What are the possible consequences of personal liability for business debts and obligations?

What are nonprofit organizations?

Nonprofit organizations are trusts, corporations or associations that have been organized for a charitable purpose and can qualify for tax-exempt status from the federal government. These organizations are also referred to as 501(c)(4) organizations, because they qualify for tax-exempt status under section 501(c)(4) of the Internal Revenue Code.

What are the advantages of nonprofit organizations?

The main advantage of tax-exempt status for nonprofit organizations is obviously that they do not have to pay federal taxes on their net income. In that way, the earnings can be cycled back into the organization to improve it. Contributors to nonprofit corporations also receive a benefit: their contributions are tax deductible. Therefore, many contributors use donations to 501(c)(4) organizations to manage their tax burden, to the benefit of the organization's budgets.

What are the restrictions on nonprofit organizations?

Of course, these advantages come with certain restrictions on the activities of a nonprofit organization. To obtain a 501(c)(4) exemption, the organization must be devoted to charitable, religious, educational, scientific or literary pursuits or be organized to test for public safety, foster national or international amateur sports or prevent cruelty to children or animals. Charitable has been further defined to include relief for disadvantaged or underprivileged persons, advancing religion, education or science, preservation of monuments and public spaces, elimination of discrimination, advancement of human and civil rights and promoting a healthy community.

Despite these restrictions, nonprofit organizations are prohibited from political campaigning or lobbying. Activities of this sort endanger the organization's 501(c)(4) status. Common examples of this restriction occur when religious leaders are cautioned on engaging in political endorsements from the pulpit or when an aid organization is prohibited from lobbying as a substantial part of its activities.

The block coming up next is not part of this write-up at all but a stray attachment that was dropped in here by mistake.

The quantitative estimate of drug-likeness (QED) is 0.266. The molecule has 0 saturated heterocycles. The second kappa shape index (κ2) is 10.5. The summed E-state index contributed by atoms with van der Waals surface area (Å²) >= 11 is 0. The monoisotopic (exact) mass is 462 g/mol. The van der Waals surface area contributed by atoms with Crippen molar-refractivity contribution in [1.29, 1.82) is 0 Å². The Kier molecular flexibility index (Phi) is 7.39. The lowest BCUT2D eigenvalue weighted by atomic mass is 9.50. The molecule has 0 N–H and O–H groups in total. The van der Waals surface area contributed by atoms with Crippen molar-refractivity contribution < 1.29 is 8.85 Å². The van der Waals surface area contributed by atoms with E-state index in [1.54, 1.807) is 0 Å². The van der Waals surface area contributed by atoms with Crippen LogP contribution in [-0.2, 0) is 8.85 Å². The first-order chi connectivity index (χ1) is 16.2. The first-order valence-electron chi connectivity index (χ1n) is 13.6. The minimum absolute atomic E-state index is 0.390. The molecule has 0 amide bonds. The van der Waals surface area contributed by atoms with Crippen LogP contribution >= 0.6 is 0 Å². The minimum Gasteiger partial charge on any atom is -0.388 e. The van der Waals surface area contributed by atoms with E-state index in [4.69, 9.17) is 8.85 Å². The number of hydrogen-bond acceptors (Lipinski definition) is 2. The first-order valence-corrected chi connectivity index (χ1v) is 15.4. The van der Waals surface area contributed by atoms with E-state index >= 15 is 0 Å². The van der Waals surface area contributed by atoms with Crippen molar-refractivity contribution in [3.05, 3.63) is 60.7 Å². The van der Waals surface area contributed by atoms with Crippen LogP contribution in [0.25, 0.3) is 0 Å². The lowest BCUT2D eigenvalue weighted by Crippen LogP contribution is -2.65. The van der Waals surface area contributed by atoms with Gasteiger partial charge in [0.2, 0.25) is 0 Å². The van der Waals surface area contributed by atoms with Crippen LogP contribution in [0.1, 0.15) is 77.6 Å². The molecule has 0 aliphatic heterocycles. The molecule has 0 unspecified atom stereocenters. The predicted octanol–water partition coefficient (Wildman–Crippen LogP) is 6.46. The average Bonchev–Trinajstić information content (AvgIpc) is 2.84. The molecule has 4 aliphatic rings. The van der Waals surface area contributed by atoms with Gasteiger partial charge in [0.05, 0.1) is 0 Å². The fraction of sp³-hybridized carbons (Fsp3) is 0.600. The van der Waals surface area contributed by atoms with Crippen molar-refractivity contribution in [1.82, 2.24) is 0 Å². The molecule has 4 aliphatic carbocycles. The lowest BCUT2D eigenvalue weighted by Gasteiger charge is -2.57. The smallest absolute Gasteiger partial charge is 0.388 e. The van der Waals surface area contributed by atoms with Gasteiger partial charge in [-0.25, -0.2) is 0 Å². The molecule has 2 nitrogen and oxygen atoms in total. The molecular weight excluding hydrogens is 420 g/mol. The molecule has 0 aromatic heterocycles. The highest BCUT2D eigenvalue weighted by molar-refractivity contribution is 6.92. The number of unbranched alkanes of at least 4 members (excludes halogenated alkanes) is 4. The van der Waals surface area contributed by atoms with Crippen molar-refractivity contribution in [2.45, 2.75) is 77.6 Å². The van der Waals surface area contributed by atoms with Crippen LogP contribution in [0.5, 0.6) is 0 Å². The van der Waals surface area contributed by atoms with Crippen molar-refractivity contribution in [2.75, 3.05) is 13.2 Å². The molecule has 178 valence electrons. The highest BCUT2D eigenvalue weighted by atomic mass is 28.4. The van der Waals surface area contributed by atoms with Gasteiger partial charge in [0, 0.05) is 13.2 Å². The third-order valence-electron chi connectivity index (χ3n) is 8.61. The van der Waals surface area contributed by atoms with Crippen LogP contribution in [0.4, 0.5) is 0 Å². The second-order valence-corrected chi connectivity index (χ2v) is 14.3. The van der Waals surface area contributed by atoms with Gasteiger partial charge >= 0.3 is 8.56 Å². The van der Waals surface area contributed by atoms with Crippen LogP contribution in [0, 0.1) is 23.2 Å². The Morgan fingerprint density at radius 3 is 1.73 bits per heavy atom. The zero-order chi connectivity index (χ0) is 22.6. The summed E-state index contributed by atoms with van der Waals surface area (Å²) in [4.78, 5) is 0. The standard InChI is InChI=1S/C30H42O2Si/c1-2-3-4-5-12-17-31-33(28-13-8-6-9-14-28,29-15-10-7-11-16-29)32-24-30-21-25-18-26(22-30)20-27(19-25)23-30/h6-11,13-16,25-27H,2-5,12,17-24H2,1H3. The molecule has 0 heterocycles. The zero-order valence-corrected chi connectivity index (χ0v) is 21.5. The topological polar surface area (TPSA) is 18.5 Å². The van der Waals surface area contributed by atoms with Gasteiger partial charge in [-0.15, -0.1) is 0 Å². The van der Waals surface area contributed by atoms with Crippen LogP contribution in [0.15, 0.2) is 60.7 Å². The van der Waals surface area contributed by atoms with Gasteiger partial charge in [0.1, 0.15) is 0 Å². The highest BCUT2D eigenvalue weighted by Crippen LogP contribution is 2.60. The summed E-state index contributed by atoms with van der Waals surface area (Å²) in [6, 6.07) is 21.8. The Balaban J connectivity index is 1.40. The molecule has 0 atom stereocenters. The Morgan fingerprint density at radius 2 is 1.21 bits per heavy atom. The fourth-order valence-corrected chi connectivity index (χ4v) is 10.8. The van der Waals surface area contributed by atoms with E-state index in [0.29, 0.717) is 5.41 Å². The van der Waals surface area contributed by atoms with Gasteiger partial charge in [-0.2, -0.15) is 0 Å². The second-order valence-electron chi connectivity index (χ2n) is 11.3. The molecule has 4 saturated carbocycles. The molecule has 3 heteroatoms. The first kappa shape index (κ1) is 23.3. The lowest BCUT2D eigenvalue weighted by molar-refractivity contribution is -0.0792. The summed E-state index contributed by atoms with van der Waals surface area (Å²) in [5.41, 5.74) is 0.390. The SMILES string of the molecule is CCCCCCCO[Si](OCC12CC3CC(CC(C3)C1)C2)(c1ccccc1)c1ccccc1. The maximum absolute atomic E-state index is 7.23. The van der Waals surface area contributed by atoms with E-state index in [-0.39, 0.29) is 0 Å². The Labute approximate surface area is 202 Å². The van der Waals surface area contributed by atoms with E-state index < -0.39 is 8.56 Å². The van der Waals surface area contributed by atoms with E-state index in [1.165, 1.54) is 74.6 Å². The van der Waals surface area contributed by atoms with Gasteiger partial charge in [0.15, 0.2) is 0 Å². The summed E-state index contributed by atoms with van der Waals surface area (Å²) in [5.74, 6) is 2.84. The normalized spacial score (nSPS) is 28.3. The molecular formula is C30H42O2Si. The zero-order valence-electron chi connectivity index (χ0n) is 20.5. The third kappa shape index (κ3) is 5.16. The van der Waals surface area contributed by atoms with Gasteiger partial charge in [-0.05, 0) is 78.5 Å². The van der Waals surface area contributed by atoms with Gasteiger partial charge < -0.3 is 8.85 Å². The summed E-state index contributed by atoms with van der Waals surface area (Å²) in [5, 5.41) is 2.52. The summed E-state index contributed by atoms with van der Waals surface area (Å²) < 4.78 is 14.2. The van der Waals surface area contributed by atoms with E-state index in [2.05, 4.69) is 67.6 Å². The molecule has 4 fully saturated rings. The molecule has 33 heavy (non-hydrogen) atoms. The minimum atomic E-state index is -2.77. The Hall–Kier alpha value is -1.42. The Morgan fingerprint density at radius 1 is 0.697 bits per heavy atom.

Nonprofit organizations must also maintain their nonprofit status: No shareholder or individual can receive net profits from the organization, and there can be no benefit to private interests, such as the creator's family.

Nonprofit organizations do not escape other typical corporate obligations by virtue of their tax-exempt status. As employers, nonprofit organizations are responsible for all employer obligations such as obtaining an Employer Identification Number (EIN) from the IRS and withholding all applicable taxes from employee paychecks. Nonprofit organizations are also required to report gross receipts to the IRS on an annual basis, unless gross receipts total less than $25,000. To obtain tax-exempt status, organizations must report three years of past financial history, or three years of projected budgets if in existence for fewer than three years.

How can an individual determine the tax-exempt status of a nonprofit organization?

The Internal Revenue Service can revoke the tax-exempt status of a nonprofit organization that no longer qualifies for the status under section 170(c)(2) of the Internal Revenue Code. The IRS maintains a list of organizations that no longer qualify for tax-exempt status in Publication 78. Recent revocations may appear on the IRS Web site or in the Internal Revenue Bulletin (IRB).

If an individual wishes to make a tax-deductible contribution to an organization but questions the organization's status, he or she can check the IRB or Publication 78 before making the donation. The IRS may not allow tax deductions for donations made after the date that the revocation is announced in the IRB (unless the nonprofit organization appeals the revocation and a final determination on the appeal has not been made).

DISCLAIMER: This site and any information contained herein are intended for informational purposes only and should not be construed as legal advice. Seek competent counsel for advice on any legal matter.

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